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The Putinization of Gas

Oil is the essential fuel of every modern economy, but it isn't the only hydrocarbon that's important to Russia or its neighbors. And being the biggest player in the oil patch isn't enough by itself to give Russia the power to squeeze world energy supplies that Putin wants. After oil, there's also the fuel you can't see: natural gas. The gas fields of Siberia have been yielding over 50 billion cubic feet (Bcf) per day of natural gas for the past two decades. In 2014, production rates are approaching 60 Bcf per day. At current European prices, that's more than $100 billion worth per year.

Cheap gas from Russia was one of the glues that held the old Soviet Union together, and today much of Europe, as well as the USSR's former satellites, depends on Russia to keep delivering. Selling gas means revenue for Russia, of course, but Putin is focused on the glue factor, the political leverage that comes from being a customer's irreplaceable source of energy.

The European Union as a whole relies on Russia for a third of its natural gas. Several countries, including Poland, Finland, Romania, Bulgaria, and Serbia, depend on Russia for well over half their supply.

Largest Proven Holders of Natural Gas Reserves

Figure 8.1 Largest Proven Holders of Natural Gas Reserves

Source: Energy Information Administration. © Casey Research 2014.

The strong production so far is only the start of what Russia can do. The country sits on 1,600 trillion cubic feet (Tcf) of natural gas, roughly one-quarter of the world's known reserves and five times what Russia has produced in the past 20 years. And those big numbers don't include stores of unconventional gas. All told, Russia may well control as much as one-third of the world's natural gas. (See Figure 8.1.)

Delivery infrastructure is the make-or-break factor in the natural gas market. Unlike oil, which can move by truck or railcar, natural gas goes nowhere except by specialized, dedicated facilities.

Two infrastructure strategies are positioning Russia to dominate the Eurasian gas market. First, build pipelines that bypass unreliable countries, to ensure Russia's ability to deliver gas to customers in Europe and Asia. Second, build facilities on the coasts of the Pacific Ocean and the North Sea to handle liquefied natural gas (LNG), which can go where pipelines can't.

The pipeline system Putin inherited from the USSR was big and dumb. Many key lines crossed countries that just couldn't find a reason to stop demanding higher transit fees. Some would take "No" as an excuse for siphoning off gas intended for other customers. For Russia, it was one headache after another.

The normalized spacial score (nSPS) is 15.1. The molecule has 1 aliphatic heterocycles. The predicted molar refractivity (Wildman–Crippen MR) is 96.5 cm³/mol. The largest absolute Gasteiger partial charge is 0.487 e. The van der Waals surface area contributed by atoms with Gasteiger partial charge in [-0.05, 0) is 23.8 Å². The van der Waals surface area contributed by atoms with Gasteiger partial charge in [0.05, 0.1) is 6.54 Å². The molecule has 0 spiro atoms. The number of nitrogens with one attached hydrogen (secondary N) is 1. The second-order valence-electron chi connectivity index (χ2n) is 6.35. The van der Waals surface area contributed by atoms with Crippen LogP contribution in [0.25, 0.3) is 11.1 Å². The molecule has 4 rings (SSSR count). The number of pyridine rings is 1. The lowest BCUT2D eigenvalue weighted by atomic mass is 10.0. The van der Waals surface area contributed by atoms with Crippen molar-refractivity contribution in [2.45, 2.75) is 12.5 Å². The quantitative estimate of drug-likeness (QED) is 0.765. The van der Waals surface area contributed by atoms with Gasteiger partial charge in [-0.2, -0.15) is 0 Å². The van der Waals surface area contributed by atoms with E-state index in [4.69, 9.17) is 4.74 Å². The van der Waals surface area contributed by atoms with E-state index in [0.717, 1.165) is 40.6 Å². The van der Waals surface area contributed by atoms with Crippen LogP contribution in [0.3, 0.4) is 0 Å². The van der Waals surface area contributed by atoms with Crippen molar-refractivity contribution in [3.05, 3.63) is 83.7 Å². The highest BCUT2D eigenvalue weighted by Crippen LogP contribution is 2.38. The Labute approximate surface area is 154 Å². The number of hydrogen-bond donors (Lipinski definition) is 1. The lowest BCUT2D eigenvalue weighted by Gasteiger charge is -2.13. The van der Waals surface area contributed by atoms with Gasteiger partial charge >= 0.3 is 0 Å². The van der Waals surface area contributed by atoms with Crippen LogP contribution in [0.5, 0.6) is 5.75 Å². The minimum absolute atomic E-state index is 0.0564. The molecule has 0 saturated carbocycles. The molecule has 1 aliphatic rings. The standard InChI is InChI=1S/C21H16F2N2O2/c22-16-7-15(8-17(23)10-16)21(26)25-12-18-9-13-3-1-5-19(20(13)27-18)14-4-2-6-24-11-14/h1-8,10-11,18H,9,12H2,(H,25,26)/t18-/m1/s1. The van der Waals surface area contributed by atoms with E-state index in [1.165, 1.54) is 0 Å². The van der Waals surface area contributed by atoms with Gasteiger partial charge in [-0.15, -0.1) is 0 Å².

And the pipelines were concentrated in Russia's west—good for reaching customers in Europe but useless for delivering to buyers in Asia.

Measuring What you Can't See

Btu stands for British thermal unit.

MMBtu stands for 1 million British thermal units and is equal to 1,000 cubic feet of gas.

As a matter of industry practice, the size of a natural gas deposit is usually stated as the number of cubic feet the gas would occupy at the standard conditions of 60 degrees Fahrenheit and a pressure of 14.7 pounds per square inch (which is atmospheric pressure at sea level). The customary abbreviations are:

Mcf: 1,000 cubic feet of gas MMcf: 1 million cubic feet of gas Bcf: 1 billion cubic feet of gas Tcf: 1 trillion cubic feet of gas

An Mcf (1,000 cubic feet of gas) will meet the needs of most households that burn natural gas for heating and cooking for three or four days.

Natural gas is predominantly methane, but the actual composition—and the heat content per cubic foot—varies somewhat from source to source. Accordingly, natural gas is usually priced not in cubic feet but in British thermal units, or Btu. As of August 2014, the price of natural gas in the United States was approximately $3.90 per MMBtu and in Europe $6.50 per MMBtu.

A cubic foot of natural gas provides about 1,000 Btu, depending on the field it came from and on how it has been processed. Thus a Tcf of natural gas contains about a quadrillion Btu, also known as a quad.

The energy content of a barrel of crude oil is roughly equal to the energy content of 5.8 Mcf of natural gas.

 
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